Now that you’ve decided to buy an exercise bike, you must delve into the world of brand names, additional features, and considerations like comfort and accessibility.
But beyond the bells and whistles of each model you explore, there’s one essential decision you must make first.
Folding vs non-folding exercise bikes: which one is right for you?
This guide will help you explore the benefits of each type of exercise bike and define the pros and cons. Ultimately, the best exercise bike is one that matches your needs and one which you will use regularly.
Research shows that regular workouts on a stationary bike cover all the bases when it comes to burning calories, going easy on your joints, and getting the most out of cardio fitness. Therefore, choosing to buy a stationary bike is a huge step in the right direction for your existing fitness plan and your long-term health.
If your regular workout takes place in a gym outside your home, consider this: the average exercise bike at your local gym is home to 39 times more bacteria than a cafeteria tray. Therefore, an exercise bike away from other gym-goers is an excellent idea!
Most exercise bikes offer competitive features, regardless of whether they fold for storage or not. High-tech materials and onboard computers make every stationary bike unique, but commonalities among them mean the market for these bikes stays competitive.
For clarity, we’ll disregard foot pedal-only models of stationary bikes, since these fall into neither the folding nor non-folding category easily. Here’s a breakdown of the most common exercise bike features independent of folding vs non-folding.
An exercise bike’s frame holds the rider’s weight and also dictates the fit of the user to the bike. With a variety of materials and designs, choosing the right frame must take your height and other measurements into consideration.
Adjustable resistance, whether via manual modifications or a digital display, enhances your riding experience and lets you customize each workout. Four main types of resistance dictate the resistance of your bike. These include brake-based systems, direct-contact resistance, magnetic resistance, and fan-based resistance.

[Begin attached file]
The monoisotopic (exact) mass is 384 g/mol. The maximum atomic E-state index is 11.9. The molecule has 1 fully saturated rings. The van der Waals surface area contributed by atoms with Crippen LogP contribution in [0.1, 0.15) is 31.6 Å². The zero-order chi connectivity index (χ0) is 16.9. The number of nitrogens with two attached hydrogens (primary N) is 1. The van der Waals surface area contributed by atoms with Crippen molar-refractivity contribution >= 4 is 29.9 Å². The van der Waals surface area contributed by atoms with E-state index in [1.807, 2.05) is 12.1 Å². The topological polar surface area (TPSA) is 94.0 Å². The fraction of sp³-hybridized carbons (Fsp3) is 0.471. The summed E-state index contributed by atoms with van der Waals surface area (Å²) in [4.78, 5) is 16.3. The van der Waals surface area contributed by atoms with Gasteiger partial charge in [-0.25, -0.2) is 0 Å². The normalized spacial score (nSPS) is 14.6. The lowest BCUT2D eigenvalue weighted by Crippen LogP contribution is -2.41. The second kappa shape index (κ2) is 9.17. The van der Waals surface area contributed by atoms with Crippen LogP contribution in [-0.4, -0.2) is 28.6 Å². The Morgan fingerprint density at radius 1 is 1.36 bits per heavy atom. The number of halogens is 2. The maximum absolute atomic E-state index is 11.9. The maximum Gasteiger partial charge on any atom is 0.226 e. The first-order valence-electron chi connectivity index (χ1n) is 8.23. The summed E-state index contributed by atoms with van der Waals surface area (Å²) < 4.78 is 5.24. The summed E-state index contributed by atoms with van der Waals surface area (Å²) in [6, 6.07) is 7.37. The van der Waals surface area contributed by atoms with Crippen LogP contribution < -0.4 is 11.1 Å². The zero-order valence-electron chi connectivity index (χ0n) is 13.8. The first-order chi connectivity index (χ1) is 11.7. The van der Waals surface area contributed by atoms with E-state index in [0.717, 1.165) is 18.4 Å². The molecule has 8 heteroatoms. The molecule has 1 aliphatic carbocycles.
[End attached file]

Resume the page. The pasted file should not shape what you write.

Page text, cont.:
The size and construction of your seat can make the difference between a long and productive ride versus a short and uncomfortable one. Some models feature backrests for more support, while others offer relatively simple seating accommodations.
Part of the stationary bike experience lies in the fact that your bike isn’t meant to move. If the stabilizers can’t handle your weight, or they’re wobbly on carpet or rug flooring, you won’t have an enjoyable ride.
Today’s technology allows for users to customize their exercise bike experiences via digital screens and push-button consoles. Adjusting resistance on-screen and tracking time, distance, calories burned, and heart rate are just a few of the specs you'll see on many exercise bike screens.
Bringing your laptop or tablet on-board is easier than ever with exercise bikes that incorporate today’s tech into their design setup. Similarly, immersive video experiences like those found in private gyms can also enhance the cycling experience, should you desire that feature.
Folding exercise bikes allow for riders to stow their bikes away when not in use. For some models, this means a quick fold. For others, it might require more effort to collapse the bicycle into a form that’s easy to move.